BOSTON (WHDH) - The Massachusetts Department of Children and Families says it has seen an increasing number of children coming into their care that are in need of foster parents who can help.

“We are starting to see, in the last couple weeks, more kids coming into care who are either testing positive for COVID 19 or presumed to be positive.”

Adriana Zwick, a long time social worker and union president for the Department of Children and Families, says a positive diagnosis is making it harder for workers to find those children a temporary home.

“We definitely need to find foster homes who are going to be able to quarantine children,” says Zwick. ‘Foster parents, who are our biggest resource and who are wonderful people are nervous and many of them have felt that for now, they’re not able to take any more kids because they need to protect the ones they need to have in the house right now.

Zwick says although DCF has been able to identify some group homes with beds, that doesn’t help infants.

“If we have infants coming into care who are positive for COVID-19 or presumed positive, it’s been a real challenge to find placement for those children. That results, unfortunately in my members driving around for hours waiting for, eventually hopefully, a foster parent to step forward and take the child,” says Zwick.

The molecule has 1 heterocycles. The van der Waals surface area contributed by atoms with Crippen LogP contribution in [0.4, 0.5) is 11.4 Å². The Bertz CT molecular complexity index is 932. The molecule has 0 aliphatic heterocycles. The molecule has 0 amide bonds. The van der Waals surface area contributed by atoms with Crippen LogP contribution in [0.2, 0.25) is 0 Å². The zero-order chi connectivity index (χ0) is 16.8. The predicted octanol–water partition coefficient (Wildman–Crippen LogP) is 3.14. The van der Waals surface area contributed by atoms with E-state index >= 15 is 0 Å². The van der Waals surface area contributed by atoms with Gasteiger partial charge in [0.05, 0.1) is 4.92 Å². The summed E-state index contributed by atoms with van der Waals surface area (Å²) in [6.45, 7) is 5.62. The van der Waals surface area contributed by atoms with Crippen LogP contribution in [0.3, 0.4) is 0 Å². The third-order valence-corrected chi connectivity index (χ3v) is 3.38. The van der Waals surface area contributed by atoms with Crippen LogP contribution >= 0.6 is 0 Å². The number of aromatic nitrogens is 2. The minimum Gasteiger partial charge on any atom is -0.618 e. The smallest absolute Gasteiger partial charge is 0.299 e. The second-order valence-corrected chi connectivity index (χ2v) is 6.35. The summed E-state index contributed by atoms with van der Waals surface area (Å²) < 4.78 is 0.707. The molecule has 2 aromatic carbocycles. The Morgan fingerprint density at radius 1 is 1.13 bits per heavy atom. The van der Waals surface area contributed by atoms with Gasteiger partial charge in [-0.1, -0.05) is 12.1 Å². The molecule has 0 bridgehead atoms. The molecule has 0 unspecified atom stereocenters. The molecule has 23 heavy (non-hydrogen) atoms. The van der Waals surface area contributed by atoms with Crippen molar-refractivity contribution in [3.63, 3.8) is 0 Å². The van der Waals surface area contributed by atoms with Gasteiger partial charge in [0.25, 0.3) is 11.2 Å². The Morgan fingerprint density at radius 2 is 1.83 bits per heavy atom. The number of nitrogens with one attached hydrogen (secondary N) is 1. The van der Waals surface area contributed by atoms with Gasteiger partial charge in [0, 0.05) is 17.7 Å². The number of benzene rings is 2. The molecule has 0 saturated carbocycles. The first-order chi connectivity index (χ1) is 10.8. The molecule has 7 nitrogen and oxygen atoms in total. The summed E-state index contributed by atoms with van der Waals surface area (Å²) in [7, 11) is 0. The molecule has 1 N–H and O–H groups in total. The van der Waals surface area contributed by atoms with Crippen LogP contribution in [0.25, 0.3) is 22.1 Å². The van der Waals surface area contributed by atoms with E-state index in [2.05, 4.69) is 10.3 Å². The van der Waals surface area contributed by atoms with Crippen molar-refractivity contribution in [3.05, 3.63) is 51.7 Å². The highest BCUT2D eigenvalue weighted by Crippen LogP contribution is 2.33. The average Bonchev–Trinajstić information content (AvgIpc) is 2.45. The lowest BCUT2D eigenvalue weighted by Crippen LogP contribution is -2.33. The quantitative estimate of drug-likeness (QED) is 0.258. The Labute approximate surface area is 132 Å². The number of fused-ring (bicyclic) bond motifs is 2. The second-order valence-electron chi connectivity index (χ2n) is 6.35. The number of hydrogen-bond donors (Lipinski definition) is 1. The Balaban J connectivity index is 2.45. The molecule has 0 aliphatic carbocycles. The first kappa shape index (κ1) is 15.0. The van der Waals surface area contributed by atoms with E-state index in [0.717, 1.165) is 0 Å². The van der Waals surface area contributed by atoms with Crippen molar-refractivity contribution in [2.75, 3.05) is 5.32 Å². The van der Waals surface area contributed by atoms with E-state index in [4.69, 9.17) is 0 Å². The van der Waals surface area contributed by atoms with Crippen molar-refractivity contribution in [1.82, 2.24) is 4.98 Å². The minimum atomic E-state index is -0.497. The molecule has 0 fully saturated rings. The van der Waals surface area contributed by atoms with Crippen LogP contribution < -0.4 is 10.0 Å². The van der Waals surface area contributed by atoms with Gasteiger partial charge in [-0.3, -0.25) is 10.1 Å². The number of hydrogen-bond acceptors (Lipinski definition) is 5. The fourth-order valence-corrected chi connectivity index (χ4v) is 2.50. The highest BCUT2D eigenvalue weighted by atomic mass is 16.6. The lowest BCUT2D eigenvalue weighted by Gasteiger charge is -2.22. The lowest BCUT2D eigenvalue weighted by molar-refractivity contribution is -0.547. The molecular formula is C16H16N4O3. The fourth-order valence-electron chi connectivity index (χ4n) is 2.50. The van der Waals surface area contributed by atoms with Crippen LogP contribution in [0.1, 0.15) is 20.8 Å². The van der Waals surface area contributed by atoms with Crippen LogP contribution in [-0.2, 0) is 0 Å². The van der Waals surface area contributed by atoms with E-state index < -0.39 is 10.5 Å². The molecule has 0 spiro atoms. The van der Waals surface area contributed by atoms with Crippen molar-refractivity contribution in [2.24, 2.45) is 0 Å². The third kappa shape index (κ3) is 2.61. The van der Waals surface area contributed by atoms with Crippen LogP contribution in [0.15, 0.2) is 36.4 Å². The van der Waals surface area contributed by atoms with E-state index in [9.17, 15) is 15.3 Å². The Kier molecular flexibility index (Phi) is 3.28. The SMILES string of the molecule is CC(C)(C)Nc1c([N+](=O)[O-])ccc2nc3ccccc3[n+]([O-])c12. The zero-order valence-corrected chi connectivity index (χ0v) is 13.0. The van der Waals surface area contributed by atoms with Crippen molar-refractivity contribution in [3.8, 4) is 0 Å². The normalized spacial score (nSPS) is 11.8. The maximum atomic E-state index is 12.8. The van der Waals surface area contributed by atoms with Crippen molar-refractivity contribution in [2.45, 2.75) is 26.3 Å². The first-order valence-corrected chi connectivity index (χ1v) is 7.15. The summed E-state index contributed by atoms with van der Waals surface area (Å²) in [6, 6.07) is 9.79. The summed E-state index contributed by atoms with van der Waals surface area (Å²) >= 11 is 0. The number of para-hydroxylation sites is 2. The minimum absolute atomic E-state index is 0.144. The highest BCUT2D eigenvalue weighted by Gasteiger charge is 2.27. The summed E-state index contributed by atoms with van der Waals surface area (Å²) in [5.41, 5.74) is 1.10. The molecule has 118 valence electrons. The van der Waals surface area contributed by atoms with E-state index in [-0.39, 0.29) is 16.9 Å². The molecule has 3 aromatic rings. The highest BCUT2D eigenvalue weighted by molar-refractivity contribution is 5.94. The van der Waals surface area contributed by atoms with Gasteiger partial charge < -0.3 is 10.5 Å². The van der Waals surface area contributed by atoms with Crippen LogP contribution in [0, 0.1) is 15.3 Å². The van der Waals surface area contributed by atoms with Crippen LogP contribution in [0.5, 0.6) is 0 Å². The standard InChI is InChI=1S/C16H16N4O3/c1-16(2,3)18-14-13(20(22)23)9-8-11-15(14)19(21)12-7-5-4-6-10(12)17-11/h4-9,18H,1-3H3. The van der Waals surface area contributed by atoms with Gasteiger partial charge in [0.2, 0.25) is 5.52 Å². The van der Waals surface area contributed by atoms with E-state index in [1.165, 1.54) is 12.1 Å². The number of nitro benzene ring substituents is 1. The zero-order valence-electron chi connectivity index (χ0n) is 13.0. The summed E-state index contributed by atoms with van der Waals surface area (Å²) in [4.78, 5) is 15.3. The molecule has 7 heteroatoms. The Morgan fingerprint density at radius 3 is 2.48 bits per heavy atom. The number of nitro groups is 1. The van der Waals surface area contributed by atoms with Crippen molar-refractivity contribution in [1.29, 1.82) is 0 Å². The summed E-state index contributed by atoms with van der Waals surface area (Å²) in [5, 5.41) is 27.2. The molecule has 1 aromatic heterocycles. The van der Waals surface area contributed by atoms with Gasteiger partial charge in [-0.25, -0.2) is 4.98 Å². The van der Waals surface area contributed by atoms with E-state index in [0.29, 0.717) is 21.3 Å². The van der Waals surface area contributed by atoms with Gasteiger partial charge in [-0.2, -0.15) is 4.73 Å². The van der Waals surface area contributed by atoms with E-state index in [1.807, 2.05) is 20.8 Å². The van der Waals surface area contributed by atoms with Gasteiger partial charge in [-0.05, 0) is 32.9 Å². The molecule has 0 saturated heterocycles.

So Zwick is asking for foster families to come forward and tell their social worker. For those interested in fostering to sign up, because the state is still recruiting.

And something else DCF wants parents to think about, come up with a COVID-19 plan.

“Identify a family member or a neighbor or perhaps the family of your child’s friend. Anyone that would be willing to, in the event that you become ill, be willing to step forward and care for that child,” says Zwick.

Zwick says many of the state’s COVID positive kids are being removed for abuse or neglect, but in some cases, it’s because the parent did not have a COVID-19 plan.

“We had a situation where a child was removed and placed into care because there was no alternative plan identified,” says Zwick. “Their caretaker became ill and had to go to the hospital and that child didn’t have any place to go.”

And that’s why a plan can help.

“We don’t want to get involved in those cases,” says Zwick.

If you are interested in becoming a foster parent, you can find more information here.

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